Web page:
AUBURN, Ala. --Jay Jacobs' choices for a basketball coach were a slam dunk or a bunch of layups, and no layup hire would get Auburn fans to care about basketball.
With the hiring of Bruce Pearl today, Auburn's athletic director is popping the jersey after a slam dunk.
For the first time since Chris Porter popped an Auburn jersey, Auburn fans care about basketball. That's winning half the battle Pearl now faces in taking a mediocre-at-best, naturally challenged SEC program from show cause to show time in that other high-profile NCAA sport.
Yes, welcome to Auburn Arena, which now has a chance to be more than a place to get autographs on the football team's fan day. The 4-year-old arena just might become a better place to take football recruits on a January Saturday.
It might also become a place where low-risk basketball recruits with SEC talent want to play and, dare we say, finish their college careers?
That's assuming that Pearl, who comes with NCAA baggage, proves himself to be low-risk hire for a program than wound up in NCAA trouble twice under Cliff Ellis, the last coach that got Auburn to the NCAA tournament.
Let's be honest. If not for the Pearl being between coaching jobs and under the NCAA-imposed show-cause order until Aug. 23, he's out of Auburn's reach.
That's because we've seen two Auburn basketball programs in the past 20 years, neither indicative of a program that's built for success.
We've seen Auburn under Ellis, the coach who built good teams but not programs. Ellis' Auburn recruited a good class every four years on the promise of immediate playing time, lived with the learning years then enjoyed the good years, when those players gained experience.
That Auburn program produced an SEC championship and No. 1 NCAA regional seed in 1999. It made a surprising Sweet 16 run in 2003, after barely making the NCAA field.
That Auburn program also ran afoul of the NCAA twice -- once in the mid-1990s, over junior college signees Moochie Norris and Chris Davis; and at the end of Ellis' tenure, over AAU entanglements. Though never implicated in either case, Ellis was fired in 2004, and two years of probation with scholarship losses greeted Jeff Lebo.
No hint of NCAA problems since, but no hint of NCAA tourney play, either.
For 10 years under Lebo and Tony Barbee, Auburn basketball became a revolving-door program. Too many players didn't finish their eligibility, at least at Auburn.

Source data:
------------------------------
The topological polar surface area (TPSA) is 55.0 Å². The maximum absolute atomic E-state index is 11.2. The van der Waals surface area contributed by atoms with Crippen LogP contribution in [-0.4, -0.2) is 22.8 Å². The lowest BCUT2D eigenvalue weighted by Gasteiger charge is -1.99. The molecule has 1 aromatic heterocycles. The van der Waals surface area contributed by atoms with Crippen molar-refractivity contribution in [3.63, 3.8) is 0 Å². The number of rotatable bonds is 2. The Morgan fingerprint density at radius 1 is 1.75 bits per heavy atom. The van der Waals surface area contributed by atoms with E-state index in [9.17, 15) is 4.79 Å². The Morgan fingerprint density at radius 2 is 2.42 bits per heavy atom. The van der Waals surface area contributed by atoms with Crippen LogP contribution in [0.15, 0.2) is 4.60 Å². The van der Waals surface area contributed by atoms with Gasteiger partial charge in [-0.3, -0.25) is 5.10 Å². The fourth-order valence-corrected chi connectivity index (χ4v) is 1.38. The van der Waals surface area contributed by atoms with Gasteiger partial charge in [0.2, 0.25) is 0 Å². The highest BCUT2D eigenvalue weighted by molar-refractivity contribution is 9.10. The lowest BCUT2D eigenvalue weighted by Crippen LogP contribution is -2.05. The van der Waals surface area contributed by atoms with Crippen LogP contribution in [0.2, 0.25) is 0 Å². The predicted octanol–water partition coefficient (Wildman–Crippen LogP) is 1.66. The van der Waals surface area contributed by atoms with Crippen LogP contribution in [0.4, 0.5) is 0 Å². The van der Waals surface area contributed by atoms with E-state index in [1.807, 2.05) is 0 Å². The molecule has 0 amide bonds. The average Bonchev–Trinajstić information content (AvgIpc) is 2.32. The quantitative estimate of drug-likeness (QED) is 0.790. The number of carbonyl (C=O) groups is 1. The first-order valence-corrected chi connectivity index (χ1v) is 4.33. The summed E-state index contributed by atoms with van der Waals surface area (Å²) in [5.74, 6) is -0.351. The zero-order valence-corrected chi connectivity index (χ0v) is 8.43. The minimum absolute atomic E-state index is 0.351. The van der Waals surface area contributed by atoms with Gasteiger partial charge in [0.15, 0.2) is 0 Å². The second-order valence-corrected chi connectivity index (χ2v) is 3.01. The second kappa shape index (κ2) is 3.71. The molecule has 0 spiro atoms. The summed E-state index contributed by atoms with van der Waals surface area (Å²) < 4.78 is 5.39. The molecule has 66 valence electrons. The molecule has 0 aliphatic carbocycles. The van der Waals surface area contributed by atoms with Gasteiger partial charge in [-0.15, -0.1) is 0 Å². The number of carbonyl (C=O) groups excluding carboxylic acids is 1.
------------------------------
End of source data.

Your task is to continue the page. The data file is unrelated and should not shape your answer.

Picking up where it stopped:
Had promising power forward Josh Dollard played his final two years with classmates Korvotney Barber, Quantez Robertson and Rasheem Barrett, Auburn might have made an NCAA bracket or two. The Tigers won 24 games and went three rounds into the NIT without Dollard in 2009, which would have been his senior year.
His 12.5 points and seven rebounds a game were missed. So were the 3-point stroke and passing touch he had developed as a sophomore.
Lebo was fired in 2010, setting the stage for more attrition and four losing seasons under Barbee, who was fired last week. Nine of Barbee's signees didn't make it to his fourth year.
It all begs the question, can today's Auburn basketball live by NCAA rules and sign enough low-risk, SEC-caliber players to enjoy roster continuity and on-court success?
The job requires a coach whose name recruits, even if the name on the front of the jersey can't. Of all the coaches likely to have been in Auburn's reach, Pearl was the best answer.
He's also the charismatic personality who can sell basketball to a football fan base. Watch for a shirtless 50-something in the student section at Jordan-Hare Stadium.
As for living by NCAA rules, Pearl has to prove he can. Auburn must satisfy the NCAA that it will manage a coach that, the governing body of college sports believes, lied to investigators while at Tennessee.
If he can avoid those hushed cookouts with recruits at his house, then maybe Auburn fans can enjoy a rush during basketball season and not worry about what follows.
-- Joe Medley is a columnist for the Anniston (Ala.) Star.